Tag Archives: God

Is It Wrong To Call Someone “Good”?

Today I was asked a very good question.

Jesus said, “Why do you call me good?  No one is good except God alone” (Mark 10:18).  Therefore, should Christians refrain from calling anyone “good,” as in “So-and-so is a good person”?

The Greek word translated in English as “good” in Jesus’ conversation with the rich young ruler is agathos, which is defined as “of good constitution or nature,” “useful, salutary,” “good, pleasant, agreeable, joyful, happy,” “excellent, distinguished,” and “upright, honourable.”

Jesus used this same Greek word when he talked of how his Father made his sun to rise on the evil “and on the good” (Matt. 5:45).  He used it when he said, “A good man out of the good treasure of the heart brings forth good things” (Matt. 12:35).  He used it in a parable when he talked of servants who “gathered together all as many as they found, both bad and good” (Matt. 22:10), and in another parable when he told of the master who said to his servant, “Well done, good and faithful servant” (Matt. 25:21, 23).

In like manner, Luke was inspired by the Holy Spirit of God (2 Pet. 1:19-21) to use this same Greek word to describe Joseph and Barnabas (Luke 23:50; Acts 11:24).  Paul also was inspired to use this same word when he wrote, “…though perhaps for a good person one would dare even to die” (Rom. 5:7).

Therefore, it’s clear from how “good” is used repeatedly throughout Scripture to describe imperfect human beings that it is not sinful or erroneous to refer to certain of our fellow man as “good.”  So why did Jesus say to the rich young ruler, “Why do you call me good?  No one is good except God alone” (Mark 10:18)?

First, remember that God is the ultimate epitome of goodness due to his sinless perfection and boundless love, patience, grace, and compassion.  While we imperfect human beings can justifiably and biblically be called “good” in certain ways and by various degrees as shown above, none of us can ever attain the degree of goodness possessed by Jehovah due to our sin (Rom. 3:23).

Secondly, Jesus IS God (John 1:1, 14; 10:30; 17:11, 22; 14:9; Phil. 2:6; 2 Cor. 4:4; Col. 1:15, 19).  This fact was brought up repeatedly by him during his preaching and by the miracles he wrought throughout his earthly ministry (cf. Mark 2:5-12).  Because of this, it is clear that when the rich young ruler initially addressed him as “Good Teacher” (Mark 10:17), Jesus immediately saw another opportunity to proclaim himself as Deity.  Thus, he replied, “Why do you call me good?  No one is good except God alone” (v. 18), a subtle but definite hint to the ruler, anyone else who was listening, and to us as readers today that the ruler was addressing Deity when he spoke to Jesus.

Thus, one should take “No one is good except God alone” not as an indictment of sin by Christ against referring to anyone other than God as “good.”  If that was the case, Christ himself as well as his inspired apostles and prophets would have violated his own edict by referring both generally and specifically to imperfect human beings as “good.”  Rather, one should interpret Jesus’ statement to the rich young ruler primarily as an implication of his Deity and secondarily as an indication that our own goodness can never compare to the goodness of God.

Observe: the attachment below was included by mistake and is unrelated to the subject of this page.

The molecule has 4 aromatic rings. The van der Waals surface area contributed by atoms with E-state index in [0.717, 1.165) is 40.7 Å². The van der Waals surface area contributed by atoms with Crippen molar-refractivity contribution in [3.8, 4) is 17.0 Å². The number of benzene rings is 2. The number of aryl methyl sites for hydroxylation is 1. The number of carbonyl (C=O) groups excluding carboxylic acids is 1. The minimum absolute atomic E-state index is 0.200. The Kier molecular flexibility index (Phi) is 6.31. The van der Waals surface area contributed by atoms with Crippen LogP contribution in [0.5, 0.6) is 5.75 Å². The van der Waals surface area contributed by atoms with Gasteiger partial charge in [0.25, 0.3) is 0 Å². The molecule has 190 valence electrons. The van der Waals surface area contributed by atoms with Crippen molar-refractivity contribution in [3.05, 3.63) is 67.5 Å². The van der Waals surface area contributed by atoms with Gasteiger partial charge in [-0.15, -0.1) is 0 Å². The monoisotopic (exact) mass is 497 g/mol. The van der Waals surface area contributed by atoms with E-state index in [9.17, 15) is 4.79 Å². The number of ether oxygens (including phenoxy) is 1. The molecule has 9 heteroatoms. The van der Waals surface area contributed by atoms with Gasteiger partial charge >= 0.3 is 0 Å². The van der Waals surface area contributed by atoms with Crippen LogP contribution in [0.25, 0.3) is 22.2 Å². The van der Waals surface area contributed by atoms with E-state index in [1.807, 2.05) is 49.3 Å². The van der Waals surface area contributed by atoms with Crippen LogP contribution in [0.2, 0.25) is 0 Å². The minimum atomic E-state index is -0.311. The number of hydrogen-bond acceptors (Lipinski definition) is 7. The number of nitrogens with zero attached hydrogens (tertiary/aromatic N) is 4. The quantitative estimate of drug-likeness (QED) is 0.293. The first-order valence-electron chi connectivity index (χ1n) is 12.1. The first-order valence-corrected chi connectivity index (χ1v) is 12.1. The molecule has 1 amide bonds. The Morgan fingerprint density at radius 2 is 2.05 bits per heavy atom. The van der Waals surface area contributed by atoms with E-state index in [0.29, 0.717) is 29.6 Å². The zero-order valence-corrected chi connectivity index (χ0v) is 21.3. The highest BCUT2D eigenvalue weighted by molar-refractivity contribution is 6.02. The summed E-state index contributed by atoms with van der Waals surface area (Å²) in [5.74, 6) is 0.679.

One Body, One Spirit, One Hope, One Lord, One Faith, One Baptism, One God…

There is one body and one Spirit – just as you were called to the one hope that belongs to your call – one Lord, one faith, one baptism, one God and Father of all, who is over all and through all and in all.

Ephesians 4:4-6 – Scripture of the Day (January 23, 2014)

Let’s break this down:

“One body” – Defined a few chapters earlier as the church of Christ (Eph. 1:22-23; cf. Col. 1:18), and in the following chapter also (Eph. 5:23).  Christ’s body is his church, and there is only one body…hence, only one church as far as God is concerned.  So why all these different churches with their different names and different doctrines that all claim to follow Christ?  See 2 Timothy 4:3-4.  Here’s the important question:  Christ is the Savior of this body, this church (Eph. 5:23).  Do you want Christ to be your Savior?  Be a part of the one body, the one church.

“One Spirit” – the Holy Spirit, who inspired the writers of the Scriptures (2 Pet. 1:19-21), whose writings if followed will produce “the unity of the Spirit in the bond of peace” (Eph. 4:3).

“One hope that belongs to your call” – We are called by the gospel (2 Thess. 2:14), the good news of the love of God shown in Jesus Christ (Rom. 5:8), through whom we have hope (Rom. 5:2), the hope of eternal life and salvation (Rom. 8:24-25; cf. 2 Cor. 4:16-5:10).

“One Lord” – Jesus Christ, our only Master.  Only in him do we find the way, the truth, and the life (John 14:6).  Here’s a thought to ponder, however.  It’s easy to call Jesus our Lord, but do our actions back up our words?  Study very carefully Matthew 7:21-27, and then examine yourselves.

“One faith” – Want an interesting project to do?  Get out the Yellow Pages, turn to “Churches,” examine the numerous different kinds of churches listed there under all those sub-headings, and call each one.  Ask to speak to the preacher or some other authority in the church.  Ask them to tell you what that church believes and why they believe it.  You won’t get to the “D” section in the sub-headings before you see just how many different “faiths” man has come up with.  What does God say?  There’s only one faith, and it comes from the words of Christ (Rom. 10:17).  He wants his followers to all say the same things and be completely united (John 17:20-23; 1 Cor. 1:10-13; Phil. 2:1-2), and the only way that’s going to happen is by sticking only to God’s Word (Prov. 30:6).